Local IP cameras have been hacked, with footage being posted and sold online. A dedicated group uploaded the private videos on pornographic sites for viewing, with people are paying S$203 for lifetime access to such clips in a Discord group.
The videos range from being under a minute long to over 20 minutes, and it features couples, breastfeeding mothers, and even children. The unknowing victims were filmed on their home IP cameras which got hacked by a dedicated group of people with intent to sell the footage.
Videos being sold online
Upon closer inspection of the videos, it was discovered that the people behind the blatant privacy infringement are doing it as an easy way to earn money. A group, featuring over a thousand members worldwide, shares hacked IP camera videos. The group can be found on social messaging platform Discord and charges a subscription fee of US$150 (S$203) for lifetime access to the videos.
The victims in these videos hail from different countries, including Thailand, South Korea, and Canada. The group provides a free sample, sized at 700MB for interested buyers. The examples include around 4,000 videos and pictures from hacked footage.
A large portion of the clips was obtained from IP cameras in Singapore. The group claims to have access to more than 50,000 hacked cameras that members can access. VIP members are even taught to “explore, watch live, and even record” the hacked cameras, through tutorials and personalised sessions.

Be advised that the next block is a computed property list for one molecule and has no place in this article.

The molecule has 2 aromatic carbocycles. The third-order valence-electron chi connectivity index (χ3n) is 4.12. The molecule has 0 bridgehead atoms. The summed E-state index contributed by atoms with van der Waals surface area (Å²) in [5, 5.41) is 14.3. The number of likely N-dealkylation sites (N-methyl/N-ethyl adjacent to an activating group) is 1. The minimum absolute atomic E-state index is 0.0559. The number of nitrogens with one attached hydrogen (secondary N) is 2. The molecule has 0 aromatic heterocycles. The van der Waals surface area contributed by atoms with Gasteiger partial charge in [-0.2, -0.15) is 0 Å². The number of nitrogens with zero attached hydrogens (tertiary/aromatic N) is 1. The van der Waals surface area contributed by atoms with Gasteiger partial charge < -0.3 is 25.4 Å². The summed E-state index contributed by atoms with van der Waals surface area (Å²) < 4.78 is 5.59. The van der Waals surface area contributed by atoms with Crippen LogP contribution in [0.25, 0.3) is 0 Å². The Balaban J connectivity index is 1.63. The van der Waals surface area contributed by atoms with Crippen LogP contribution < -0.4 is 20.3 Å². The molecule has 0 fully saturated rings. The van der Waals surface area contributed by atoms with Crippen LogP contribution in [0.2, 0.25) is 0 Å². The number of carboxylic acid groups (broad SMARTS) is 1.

Videos were of victims in private situations
Most of the videos featured victims in compromising positions, such as using the toilet or undressing. Faces of the victims could be seen in different settings, compromising their identity and privacy.
In a video dated March 2020, a teenage girl is seen in a white t-shirt and her underwear, surrounded by school books. An O-level 10-Year-Series book seen among the stack, indicating that the girl is underaged. Many of the videos are tagged as being from Singapore, with many videos featuring the instantly recognisable layout of a typical HDB flat.
The footage seems to be from Internet Protocol (IP) camera, commonly found in homes in Singapore for security reasons. The cameras also act as a way for individuals to remotely monitor their children, elderly family members, domestic workers, and pets. Sadly, the very intention of wanting a more secure environment has been undercut by the hacking of these cameras.
How to protect yourself
Hacking into such IP cameras can often be as simple as logging onto the devices with the predetermined password provided by the manufacturer. Hence, it is incredibly important to change the camera password. The usernames could have been obtained by retrieving the log from unsecured servers. In this digital age, where everything is readily available online, it is essential to stay vigilant and ensure that your online activity is secure.
A fuss-free way of preventing hacking is to have a stronger password. Simple passwords are prone to be cracked, with IP cameras being at risk due to their connection with cloud services or exposure to the internet. Taking precautions to secure your IP camera is recommended. Users are advised to purchase an IP camera from a trusted brand that offers reliable security features. Be advised to change your password and update the software for the IP camera regularly.
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